“You think he’s stopping for us?” My girlfriend Dominique said, pointing to the car pulled over 500 feet down the road. “Nah, he’s just taking a leak,” I said as the passenger hopped out and did just that.
We were stranded at a piss-poor location on Autoroute A63 just south of Bordeaux, France. The previous ride was a letdown of only ten kilometres that came after a three-hour wait. Our only chance of getting a ride was to convince a passing motorist that we were worthy enough to ruin a faithful marriage with his gas pedal by committing an extra-marital affair with the brake pedal. “Wait, check it out!” I shouted, picking up my backpack. Clearly using his right hand for the call of nature, the man waved his free left hand our way. He’d apparently halted for more than simple roadside relief. Having never been waved at by a urinating man, I assumed the custom was to wave back. I did. He continued his activities with both hands. Leery of taking a ride from somebody so blatantly shameless,fs I looked over at Dom and asked,
“Whatcha think? It’s gonna be these guys or a long wait”
“I don’t know...looks kinda sketchy,” she squinted and watched the man zip up his pants.
“Well, the next ride might be worse. Grab your bag.”
When hitchhiking, it’s smarter to err on the side of caution when accepting a ride. It’s better to be stuck somewhere than take a suspicious ride. Having said that, each ride is sized up according to your current situation. When you’ve got slim pickings, you take what you can get. “Bonjour,” said the passenger in Portuguese-flavoured French as we approached the two-tone Peugeot. Top burgundy, bottom rust. “Bonjour,” we said as he offered his right hand. I weighed hospitality versus hygiene and hesitatingly returned the gesture. Hygiene could wait -- we had ground to cover. We peeked in the window of the car. A moustached driver sat in the front seat holding the collar of a growling white pit bull. “Do not mind him. My dog is a friendly friend.” as the dog tried its best to eat his way through the passenger window. Gesturing towards our backpacks with his now-famous right hand, the passenger offered, “Give me your sacs. I will put them in the trunk, no?” “No, It’s okay. We will sit beside them in the back seat.”
“Mais no! There will be better comfort if you use the trunk. I insist!”
“No really, we’re cool with them between us. No problem.”
The driver screamed at the passenger in broken Portuguese/French, visibly upset at our refusal to place our bags in the trunk. I sensed this was a huge problem bringing our bags into the car. The passenger explained, “My uncle wants to show you our hospitality by placing your sacs in the trunk. There is no room in the car for your backpacks. He insists”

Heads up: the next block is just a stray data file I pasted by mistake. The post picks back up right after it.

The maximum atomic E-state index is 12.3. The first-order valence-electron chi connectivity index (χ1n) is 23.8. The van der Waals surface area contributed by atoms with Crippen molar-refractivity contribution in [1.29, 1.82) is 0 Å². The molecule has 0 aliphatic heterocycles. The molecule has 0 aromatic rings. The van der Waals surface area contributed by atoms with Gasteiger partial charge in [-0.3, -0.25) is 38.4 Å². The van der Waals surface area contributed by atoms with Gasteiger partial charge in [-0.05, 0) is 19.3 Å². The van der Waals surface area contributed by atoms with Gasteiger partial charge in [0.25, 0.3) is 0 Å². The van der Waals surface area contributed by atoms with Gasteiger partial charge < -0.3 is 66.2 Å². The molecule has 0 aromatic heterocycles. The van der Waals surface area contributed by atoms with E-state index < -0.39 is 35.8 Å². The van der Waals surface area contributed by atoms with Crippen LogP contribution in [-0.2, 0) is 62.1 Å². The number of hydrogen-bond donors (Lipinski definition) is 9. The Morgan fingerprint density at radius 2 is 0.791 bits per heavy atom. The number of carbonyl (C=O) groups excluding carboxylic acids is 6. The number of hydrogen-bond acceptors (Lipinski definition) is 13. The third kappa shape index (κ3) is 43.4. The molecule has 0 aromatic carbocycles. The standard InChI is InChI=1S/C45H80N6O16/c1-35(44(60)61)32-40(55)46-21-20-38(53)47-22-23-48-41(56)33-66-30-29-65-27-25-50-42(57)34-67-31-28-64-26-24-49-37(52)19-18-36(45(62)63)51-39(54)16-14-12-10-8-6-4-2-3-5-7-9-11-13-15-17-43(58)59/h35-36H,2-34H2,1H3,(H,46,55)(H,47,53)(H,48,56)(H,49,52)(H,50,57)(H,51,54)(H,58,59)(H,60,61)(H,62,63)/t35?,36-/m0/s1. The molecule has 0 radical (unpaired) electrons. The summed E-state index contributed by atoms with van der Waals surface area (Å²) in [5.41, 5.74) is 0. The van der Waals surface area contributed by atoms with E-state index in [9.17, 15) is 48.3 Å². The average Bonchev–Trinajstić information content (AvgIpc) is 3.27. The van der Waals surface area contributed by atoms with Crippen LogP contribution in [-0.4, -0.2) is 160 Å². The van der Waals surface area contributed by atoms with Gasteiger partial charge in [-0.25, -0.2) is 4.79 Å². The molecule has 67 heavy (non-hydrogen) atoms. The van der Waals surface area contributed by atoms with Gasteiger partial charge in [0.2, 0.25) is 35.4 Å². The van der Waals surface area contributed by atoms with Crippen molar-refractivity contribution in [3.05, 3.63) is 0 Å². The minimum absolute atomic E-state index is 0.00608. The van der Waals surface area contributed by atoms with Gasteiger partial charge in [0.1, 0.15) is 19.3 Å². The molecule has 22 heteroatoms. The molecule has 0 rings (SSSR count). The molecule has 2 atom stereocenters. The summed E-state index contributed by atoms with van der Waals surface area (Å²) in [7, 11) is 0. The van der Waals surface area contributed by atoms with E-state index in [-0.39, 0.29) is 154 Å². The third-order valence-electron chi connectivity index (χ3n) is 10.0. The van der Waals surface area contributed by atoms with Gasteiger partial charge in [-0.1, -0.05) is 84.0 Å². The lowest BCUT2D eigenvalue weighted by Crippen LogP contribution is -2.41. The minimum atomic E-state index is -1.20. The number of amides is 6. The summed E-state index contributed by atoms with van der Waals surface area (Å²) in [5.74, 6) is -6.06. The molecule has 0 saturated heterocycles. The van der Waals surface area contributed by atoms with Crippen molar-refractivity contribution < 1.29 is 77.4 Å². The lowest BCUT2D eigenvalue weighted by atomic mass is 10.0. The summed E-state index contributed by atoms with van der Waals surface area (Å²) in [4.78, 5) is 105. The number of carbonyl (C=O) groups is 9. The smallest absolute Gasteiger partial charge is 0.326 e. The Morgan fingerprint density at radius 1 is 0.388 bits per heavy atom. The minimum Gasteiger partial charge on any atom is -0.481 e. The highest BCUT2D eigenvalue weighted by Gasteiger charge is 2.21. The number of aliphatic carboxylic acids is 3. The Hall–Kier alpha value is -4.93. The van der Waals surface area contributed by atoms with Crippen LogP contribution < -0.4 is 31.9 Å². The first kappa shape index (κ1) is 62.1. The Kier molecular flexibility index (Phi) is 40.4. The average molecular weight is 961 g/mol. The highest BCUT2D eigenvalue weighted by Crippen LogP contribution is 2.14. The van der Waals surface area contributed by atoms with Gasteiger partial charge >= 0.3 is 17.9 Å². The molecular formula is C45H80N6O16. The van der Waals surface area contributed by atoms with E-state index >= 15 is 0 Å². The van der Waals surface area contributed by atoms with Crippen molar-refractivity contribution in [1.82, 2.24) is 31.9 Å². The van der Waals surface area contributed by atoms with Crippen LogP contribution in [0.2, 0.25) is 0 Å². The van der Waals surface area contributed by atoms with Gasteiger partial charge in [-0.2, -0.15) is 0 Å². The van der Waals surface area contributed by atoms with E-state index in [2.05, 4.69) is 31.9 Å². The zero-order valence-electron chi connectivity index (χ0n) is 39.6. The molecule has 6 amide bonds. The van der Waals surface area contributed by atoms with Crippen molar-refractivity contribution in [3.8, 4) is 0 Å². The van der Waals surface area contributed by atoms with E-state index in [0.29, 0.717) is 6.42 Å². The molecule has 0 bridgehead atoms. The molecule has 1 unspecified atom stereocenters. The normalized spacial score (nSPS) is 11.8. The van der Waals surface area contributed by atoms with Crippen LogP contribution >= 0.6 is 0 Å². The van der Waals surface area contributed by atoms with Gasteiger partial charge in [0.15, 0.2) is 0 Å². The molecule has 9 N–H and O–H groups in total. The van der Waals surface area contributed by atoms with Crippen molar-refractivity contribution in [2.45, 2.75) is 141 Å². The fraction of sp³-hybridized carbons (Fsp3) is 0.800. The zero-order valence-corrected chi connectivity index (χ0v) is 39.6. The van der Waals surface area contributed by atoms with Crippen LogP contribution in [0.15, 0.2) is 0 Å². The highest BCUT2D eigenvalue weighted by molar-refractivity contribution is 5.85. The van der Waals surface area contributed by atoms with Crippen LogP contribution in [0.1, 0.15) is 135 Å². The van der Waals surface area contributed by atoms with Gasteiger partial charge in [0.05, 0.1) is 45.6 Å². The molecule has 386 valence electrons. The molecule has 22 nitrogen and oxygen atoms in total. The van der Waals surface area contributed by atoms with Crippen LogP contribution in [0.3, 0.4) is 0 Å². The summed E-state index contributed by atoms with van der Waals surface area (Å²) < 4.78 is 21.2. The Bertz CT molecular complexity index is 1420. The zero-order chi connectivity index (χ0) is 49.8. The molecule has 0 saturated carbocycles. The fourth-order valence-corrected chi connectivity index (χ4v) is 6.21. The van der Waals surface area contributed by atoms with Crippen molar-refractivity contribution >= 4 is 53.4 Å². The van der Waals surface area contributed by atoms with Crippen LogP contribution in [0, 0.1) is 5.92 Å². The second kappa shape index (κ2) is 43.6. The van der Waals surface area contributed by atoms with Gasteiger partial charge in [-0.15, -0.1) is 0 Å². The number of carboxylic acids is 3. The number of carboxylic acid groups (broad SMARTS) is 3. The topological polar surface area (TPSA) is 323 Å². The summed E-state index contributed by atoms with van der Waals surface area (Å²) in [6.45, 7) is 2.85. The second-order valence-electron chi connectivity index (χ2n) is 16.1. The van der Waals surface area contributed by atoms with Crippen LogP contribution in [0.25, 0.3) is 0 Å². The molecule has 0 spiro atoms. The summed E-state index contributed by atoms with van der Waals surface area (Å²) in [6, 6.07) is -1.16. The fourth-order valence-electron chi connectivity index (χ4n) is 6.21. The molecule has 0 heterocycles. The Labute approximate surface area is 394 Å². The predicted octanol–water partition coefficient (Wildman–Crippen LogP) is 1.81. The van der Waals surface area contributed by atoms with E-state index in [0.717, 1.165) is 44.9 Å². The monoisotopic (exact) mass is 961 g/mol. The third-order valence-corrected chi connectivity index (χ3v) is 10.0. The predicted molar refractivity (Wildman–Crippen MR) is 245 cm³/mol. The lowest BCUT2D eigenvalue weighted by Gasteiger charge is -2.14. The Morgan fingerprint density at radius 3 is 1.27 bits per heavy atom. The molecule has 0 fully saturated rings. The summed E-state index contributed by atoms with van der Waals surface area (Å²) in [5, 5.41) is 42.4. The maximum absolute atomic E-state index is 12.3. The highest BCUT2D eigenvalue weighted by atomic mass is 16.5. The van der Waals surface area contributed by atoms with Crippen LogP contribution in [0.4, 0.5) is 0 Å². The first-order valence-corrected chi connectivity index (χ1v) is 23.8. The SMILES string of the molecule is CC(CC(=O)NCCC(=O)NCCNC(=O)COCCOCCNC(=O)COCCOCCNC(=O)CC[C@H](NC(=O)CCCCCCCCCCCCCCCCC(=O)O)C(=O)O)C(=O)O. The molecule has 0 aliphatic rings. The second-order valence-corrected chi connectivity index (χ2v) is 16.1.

Granted, the bags would take up a fair bit of room in the tiny car, but I was much more keen to be sitting beside my backpack than having it in the trunk. If our stuff was in the trunk, the driver could simply speed away from us when we got out of the vehicle, leaving us in the dust without any of our belongings. The ride was dicey enough as it was. I put the ride in jeopardy by giving the driver an ultimatum. “No, we will bring our bags in the car with us. If you will not let us do that, we will not take your ride.”
The driver argued with the passenger briefly again, raised his hand in defeat, and motioned to the tiny rear seat.
“O.K., but it is then your discomfort, not mine!” He said, in disbelief of our priority for backpack security over back seat comfort. Comfort could wait, we had ground to cover.
“On y va” choked the driver as he stood on the gas pedal and lit the cigarette hanging in the corner of his mouth. The vehicle lurched onto the highway with us wedged into the rear seat upholstered in shedded dog hair. The passenger rolled a joint with his right hand and held back the snapping pit bull with his left.
“Friendly dog, non?”
“Non”, I thought.
Running on a set of what was surely oval-shaped tires, the car shook violently as we picked up speed. As the speedometer nudged past 165km/h, the plastic dashboard couldn’t hold on any longer. It leapt from its moorings and cleared the steering wheel and the dog, landing on the two men’s laps. The driver recoiled forcefully causing the back of his seat to snap off its supports, and fall onto my lap. The dog barked and the passenger looked for his dropped joint. Traveling at more than one hundred miles an hour in a vehicle visibly held together by duct tape with a dog barking, a man looking for a burning joint and a reclined driver against my stomach, I glanced quickly over at Dom. The look on her face confirmed our suspicions: “Pot laced with crack? -- Check.” Without slowing, the driver miraculously grabbed the dashboard from the jaws of the hungry pitbull and refastened it while the passenger triumphantly held up his undamaged, lit joint. The seat was deemed beyond repair and rested on my knees. My legs began to fall asleep and the men posed the four questions asked to every hitchhiker: